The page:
Civilization forces us to adopt artificial, nonhuman goals, and to engage in activity that serves ends that are not in our own interests. This much is obvious. What might be less obvious is the extent to which this corrupts our moment-by-moment experience.
If you catch a wild animal and put it in a cage, it is not uncommon for the animal to do something that seems entirely out of context. A captured squirrel might start building a nest, for instance. Psychologists refer to this as displacement activity. The squirrel’s natural inclination is to escape its imprisonment and run away—that is its number one behavior of choice given the context. But it is unable to satisfy its natural inclination, and rather than do nothing and stew in its nervous juices, it runs down the list in its behavioral repertory until it finds an activity that it can perform within the limited confines of its immediate situation, and does that instead. Displacement activity is a form of anxiety reduction.
Caged wild animals are not the only creatures who engage in displacement activity. Humans living within the confines of civilization continually encounter situations in which oppressive rules, social expectations, or the restrictive physical environment prevent them from engaging in their behavior of choice at any given moment. Eating can be a displacement activity for some people. Numerous forms of Internet distracturbation may be more common.
There is a higher-order class of displacement behavior that some (Ted Kaczynski, for example) have referred to as surrogate activity. Civilization prevents us from pursuing many of the goals that would be natural for us to pursue if we were hunter-gatherers, goals that are tied directly to our immediate community and our relationships with others as human beings, goals that would be entirely consistent with our evolved behavioral predilections. And so we adopt surrogate goals and pursuits, ersatz goals offered up by the machine, pursuits that are never entirely fulfilling but that leave us with the illusion that we are doing something meaningful. These can include anything from organizing a fundraiser to developing nanotechnology—in fact, virtually all activity in industrial society that is not directly related to biological necessity (and even much of that) is surrogate activity in the broader sense: activity that we engage to accommodate the design of the system rather than the design of our own beings.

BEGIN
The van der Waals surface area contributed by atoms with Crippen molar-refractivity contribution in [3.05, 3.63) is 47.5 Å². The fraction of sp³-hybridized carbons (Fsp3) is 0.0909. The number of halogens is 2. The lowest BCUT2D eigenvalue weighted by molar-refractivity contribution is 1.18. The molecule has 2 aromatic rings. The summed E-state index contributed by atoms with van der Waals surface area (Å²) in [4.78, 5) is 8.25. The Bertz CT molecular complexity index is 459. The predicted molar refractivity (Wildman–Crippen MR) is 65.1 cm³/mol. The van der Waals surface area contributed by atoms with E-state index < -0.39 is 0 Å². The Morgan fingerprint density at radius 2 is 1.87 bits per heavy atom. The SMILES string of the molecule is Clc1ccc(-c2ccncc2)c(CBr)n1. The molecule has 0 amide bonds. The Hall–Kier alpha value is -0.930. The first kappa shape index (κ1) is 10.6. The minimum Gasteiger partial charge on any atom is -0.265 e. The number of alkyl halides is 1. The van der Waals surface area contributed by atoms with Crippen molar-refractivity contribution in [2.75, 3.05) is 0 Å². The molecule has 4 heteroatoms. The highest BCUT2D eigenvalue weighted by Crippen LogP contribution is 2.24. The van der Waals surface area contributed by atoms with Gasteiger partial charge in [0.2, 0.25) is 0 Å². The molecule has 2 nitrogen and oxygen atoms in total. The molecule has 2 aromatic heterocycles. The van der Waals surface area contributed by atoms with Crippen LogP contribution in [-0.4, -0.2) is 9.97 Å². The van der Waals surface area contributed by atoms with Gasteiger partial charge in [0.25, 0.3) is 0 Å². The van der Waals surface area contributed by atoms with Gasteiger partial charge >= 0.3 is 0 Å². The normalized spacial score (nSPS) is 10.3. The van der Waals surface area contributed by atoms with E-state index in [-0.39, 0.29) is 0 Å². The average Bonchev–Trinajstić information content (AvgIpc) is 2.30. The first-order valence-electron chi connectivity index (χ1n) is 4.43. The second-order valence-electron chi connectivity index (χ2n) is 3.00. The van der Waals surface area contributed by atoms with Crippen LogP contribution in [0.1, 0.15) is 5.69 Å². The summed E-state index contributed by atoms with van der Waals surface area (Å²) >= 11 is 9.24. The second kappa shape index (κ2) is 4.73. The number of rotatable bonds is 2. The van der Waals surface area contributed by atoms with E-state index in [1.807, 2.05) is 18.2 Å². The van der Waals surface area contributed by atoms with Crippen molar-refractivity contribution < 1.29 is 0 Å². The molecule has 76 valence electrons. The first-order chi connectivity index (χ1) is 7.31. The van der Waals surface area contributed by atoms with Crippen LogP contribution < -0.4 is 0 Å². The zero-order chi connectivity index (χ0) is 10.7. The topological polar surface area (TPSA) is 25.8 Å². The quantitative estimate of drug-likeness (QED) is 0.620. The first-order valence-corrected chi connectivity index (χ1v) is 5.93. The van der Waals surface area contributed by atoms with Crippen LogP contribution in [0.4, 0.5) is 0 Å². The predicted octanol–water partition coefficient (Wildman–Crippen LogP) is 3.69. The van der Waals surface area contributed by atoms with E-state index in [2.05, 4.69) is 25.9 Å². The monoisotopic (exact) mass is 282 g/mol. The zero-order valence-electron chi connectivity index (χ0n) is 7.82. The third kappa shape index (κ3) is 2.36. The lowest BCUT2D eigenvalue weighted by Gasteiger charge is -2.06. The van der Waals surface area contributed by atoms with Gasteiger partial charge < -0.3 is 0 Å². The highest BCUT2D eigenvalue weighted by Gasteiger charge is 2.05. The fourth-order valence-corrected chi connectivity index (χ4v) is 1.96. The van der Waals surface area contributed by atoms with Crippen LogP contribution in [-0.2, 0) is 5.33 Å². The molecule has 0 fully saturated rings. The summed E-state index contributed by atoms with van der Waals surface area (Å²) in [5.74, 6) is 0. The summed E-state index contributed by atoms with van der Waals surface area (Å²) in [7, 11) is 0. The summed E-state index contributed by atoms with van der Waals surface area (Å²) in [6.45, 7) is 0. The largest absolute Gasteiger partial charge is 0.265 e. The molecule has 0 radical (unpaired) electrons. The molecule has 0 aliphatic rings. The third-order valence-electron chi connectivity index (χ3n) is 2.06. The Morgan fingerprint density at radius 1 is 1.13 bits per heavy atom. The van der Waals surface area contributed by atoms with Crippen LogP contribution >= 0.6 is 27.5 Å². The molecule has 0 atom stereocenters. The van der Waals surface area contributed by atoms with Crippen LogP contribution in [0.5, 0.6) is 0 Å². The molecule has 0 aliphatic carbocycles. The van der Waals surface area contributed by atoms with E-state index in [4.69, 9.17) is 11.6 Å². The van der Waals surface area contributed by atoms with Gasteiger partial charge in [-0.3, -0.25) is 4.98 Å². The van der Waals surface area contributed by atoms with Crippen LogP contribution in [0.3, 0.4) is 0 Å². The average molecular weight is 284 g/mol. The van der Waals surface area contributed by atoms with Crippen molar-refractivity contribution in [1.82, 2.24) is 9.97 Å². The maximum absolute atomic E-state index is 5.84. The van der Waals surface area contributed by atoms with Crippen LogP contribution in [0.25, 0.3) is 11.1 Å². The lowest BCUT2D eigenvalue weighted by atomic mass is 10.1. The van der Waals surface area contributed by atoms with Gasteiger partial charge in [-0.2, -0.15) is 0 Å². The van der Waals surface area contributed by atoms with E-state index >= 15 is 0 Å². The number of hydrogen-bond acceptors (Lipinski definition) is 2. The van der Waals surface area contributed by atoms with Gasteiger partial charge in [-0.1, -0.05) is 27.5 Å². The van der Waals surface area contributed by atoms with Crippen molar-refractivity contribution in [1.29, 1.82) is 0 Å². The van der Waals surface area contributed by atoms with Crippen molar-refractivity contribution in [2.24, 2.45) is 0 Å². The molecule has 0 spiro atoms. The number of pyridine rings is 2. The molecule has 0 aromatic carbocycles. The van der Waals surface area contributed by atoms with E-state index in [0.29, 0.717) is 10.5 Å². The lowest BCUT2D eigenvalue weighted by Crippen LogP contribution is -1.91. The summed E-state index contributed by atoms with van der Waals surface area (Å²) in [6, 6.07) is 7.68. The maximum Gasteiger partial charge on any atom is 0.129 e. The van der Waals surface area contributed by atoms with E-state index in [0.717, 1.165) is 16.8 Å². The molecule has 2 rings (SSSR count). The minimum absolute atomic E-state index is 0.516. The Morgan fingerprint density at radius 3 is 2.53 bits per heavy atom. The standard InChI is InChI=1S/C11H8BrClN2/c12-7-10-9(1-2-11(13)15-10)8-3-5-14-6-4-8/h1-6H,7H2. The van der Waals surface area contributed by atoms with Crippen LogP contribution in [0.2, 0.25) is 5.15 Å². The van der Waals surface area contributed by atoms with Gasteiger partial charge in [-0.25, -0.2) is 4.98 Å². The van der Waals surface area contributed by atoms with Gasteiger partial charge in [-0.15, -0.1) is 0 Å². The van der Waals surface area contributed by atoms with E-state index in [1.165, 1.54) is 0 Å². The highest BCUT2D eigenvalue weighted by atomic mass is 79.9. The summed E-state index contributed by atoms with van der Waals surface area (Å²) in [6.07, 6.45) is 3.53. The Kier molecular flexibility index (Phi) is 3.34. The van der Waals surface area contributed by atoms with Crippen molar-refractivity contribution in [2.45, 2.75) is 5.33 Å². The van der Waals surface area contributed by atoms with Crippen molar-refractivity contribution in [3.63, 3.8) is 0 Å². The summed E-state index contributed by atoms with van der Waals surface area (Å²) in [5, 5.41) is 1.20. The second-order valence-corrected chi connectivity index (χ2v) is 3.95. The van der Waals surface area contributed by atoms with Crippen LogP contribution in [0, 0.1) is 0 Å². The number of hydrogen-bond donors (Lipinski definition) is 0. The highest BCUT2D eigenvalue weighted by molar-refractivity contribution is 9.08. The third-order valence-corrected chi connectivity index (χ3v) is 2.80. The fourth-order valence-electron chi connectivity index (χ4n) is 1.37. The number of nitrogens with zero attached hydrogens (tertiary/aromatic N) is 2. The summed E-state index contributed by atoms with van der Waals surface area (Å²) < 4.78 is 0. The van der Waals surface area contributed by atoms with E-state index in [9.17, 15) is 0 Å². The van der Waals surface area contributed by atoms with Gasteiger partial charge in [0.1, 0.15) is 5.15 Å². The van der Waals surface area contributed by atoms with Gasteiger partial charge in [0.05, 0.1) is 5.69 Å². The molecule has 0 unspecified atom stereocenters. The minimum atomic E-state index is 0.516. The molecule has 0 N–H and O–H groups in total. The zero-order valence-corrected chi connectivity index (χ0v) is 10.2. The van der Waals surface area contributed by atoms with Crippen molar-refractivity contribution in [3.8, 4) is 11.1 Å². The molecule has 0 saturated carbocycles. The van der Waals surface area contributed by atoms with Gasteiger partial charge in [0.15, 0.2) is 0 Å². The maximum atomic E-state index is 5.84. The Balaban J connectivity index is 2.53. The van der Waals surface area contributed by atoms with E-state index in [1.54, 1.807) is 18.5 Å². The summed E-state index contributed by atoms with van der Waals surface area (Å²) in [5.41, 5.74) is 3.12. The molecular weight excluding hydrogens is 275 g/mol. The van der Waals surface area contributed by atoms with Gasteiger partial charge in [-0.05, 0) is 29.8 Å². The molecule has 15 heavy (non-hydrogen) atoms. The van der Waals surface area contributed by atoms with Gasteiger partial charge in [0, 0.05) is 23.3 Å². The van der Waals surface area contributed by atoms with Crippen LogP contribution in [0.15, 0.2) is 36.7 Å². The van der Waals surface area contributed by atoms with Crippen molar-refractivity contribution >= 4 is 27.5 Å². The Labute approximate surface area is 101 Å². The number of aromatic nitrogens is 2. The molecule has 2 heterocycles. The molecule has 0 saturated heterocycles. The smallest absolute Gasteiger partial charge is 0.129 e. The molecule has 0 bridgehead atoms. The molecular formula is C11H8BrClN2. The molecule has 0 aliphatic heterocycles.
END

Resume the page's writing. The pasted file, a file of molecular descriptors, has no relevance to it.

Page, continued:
So, why am I writing this? Whose goals are being served? What is it I’m not doing instead? What personal goals has my captivity forced me to abandon—or worse: what goals have I been prevented from ever even considering as possibilities?